First, from a practitioner perspective, Trevor Wedge, Chief Driving Examiner and Director for Safer Driving, Driving Standards Agency (DSA) will talk about raising driving standards. CIECA, the international commission for driver testing, represents driver testing organisations that are responsible for the conduct of statutory driving tests across Europe and beyond. Trevor represents the UK’s DSA within CIECA, chaired their Road Safety Charter Working Group and is currently Chairman of their Expert Advisory Group.
Our second keynote speaker is Professor Ian Glendon from the School of Psychology, Griffith University, Gold Coast, Australia. His research interests include transportation psychology, driver stress/behaviour, safety/risk management, and safety culture/climate. His over 100 publications include five books. He will talk about Addressing potential risks facing younger drivers. Our third keynote speaker is Professor Michael Regan who is Research Director with the French Institute of Science and Technology for Transport, Development and Networks (IFSTTAR) in Lyon, France. He is also Adjunct Professor for Vehicle Safety with the Chalmers University of Technology in Gothenburg, Sweden. Between September 1997 and April 2007 he managed the Human Factors and Simulation Group at the Monash University Accident Research Centre (MUARC), in Melbourne, Australia. Michael’s research interests focus on driver distraction and inattention, human interaction with intelligent transport systems (ITS), driving simulation, driver training and human error. He sits on the Editorial Boards of five peer-reviewed journals, including Human Factors, and is the author of more than 200 publications. He also sits on two Australian, and one international, Standards Committees. In November 2009 Michael received the Human Factors and Ergonomics Society of Australia’s Cumming Memorial Medal for highly esteemed human factors and ergonomics research and application in the field of transportation safety.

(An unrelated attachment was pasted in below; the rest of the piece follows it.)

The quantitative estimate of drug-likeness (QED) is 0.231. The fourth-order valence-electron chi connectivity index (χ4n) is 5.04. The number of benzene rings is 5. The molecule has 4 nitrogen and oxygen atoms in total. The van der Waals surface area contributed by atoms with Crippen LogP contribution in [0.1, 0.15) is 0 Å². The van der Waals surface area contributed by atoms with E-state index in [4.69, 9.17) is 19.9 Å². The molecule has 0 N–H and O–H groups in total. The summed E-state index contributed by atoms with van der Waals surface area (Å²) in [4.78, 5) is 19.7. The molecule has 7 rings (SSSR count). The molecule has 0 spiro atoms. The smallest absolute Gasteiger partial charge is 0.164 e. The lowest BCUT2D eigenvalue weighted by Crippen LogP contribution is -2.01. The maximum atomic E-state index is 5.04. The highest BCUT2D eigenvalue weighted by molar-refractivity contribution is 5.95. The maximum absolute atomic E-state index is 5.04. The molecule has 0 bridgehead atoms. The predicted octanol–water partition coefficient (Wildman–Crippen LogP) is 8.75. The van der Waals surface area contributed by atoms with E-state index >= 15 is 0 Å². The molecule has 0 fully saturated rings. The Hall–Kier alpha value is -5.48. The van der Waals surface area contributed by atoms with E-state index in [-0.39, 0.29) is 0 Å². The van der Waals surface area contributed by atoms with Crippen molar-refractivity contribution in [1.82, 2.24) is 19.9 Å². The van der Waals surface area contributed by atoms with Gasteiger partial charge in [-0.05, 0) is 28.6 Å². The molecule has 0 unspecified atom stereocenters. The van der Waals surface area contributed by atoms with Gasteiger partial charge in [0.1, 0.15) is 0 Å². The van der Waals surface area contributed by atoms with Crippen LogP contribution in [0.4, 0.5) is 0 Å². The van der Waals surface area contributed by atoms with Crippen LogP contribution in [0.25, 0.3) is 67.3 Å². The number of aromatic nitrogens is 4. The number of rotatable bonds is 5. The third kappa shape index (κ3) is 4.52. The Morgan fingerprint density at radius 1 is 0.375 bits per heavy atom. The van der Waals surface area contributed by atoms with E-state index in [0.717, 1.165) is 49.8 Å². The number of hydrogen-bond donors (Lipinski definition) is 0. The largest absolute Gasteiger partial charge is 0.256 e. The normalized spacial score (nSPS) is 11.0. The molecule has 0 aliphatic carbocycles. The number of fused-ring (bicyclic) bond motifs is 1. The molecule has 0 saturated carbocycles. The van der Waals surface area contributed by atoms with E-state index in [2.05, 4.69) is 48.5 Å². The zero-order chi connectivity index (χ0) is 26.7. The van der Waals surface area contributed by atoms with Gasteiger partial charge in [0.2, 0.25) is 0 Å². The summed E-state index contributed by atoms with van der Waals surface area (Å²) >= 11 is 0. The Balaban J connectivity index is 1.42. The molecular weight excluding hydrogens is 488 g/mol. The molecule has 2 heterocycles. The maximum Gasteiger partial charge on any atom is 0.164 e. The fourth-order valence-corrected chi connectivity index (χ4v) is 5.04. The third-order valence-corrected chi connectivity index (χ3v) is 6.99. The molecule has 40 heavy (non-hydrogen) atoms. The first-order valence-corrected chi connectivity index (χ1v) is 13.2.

We are also delighted that Dr Martin Langham will be giving his keynote speech on the application of driver behaviour research to answer forensic questions. Martin is Managing Director of User Perspective – a human factors research company based in the science park at the University of Sussex and has led over 200 research projects and over 30 forensic investigations on behalf of HM Government, police forces and the military working in the domains of counter terrorism, road, air, rail and marine transportation. Martin led the Human Factors investigation both on behalf of Lord Steven’s Operation Paget and on the later inquests into the deaths of Diana, Princess of Wales and Emad El-Din Mohamed Abdel Moneim Fayed (Mr Dodi Al Fayed).
I am extremely grateful to the IEHF for their tremendous source of advice and assistance across a wide range of requirements including selecting the venue, overseeing the scientific committee’s peer review process and dealing with exhibitors and sponsors.
Please see www.icdbt.com for more information.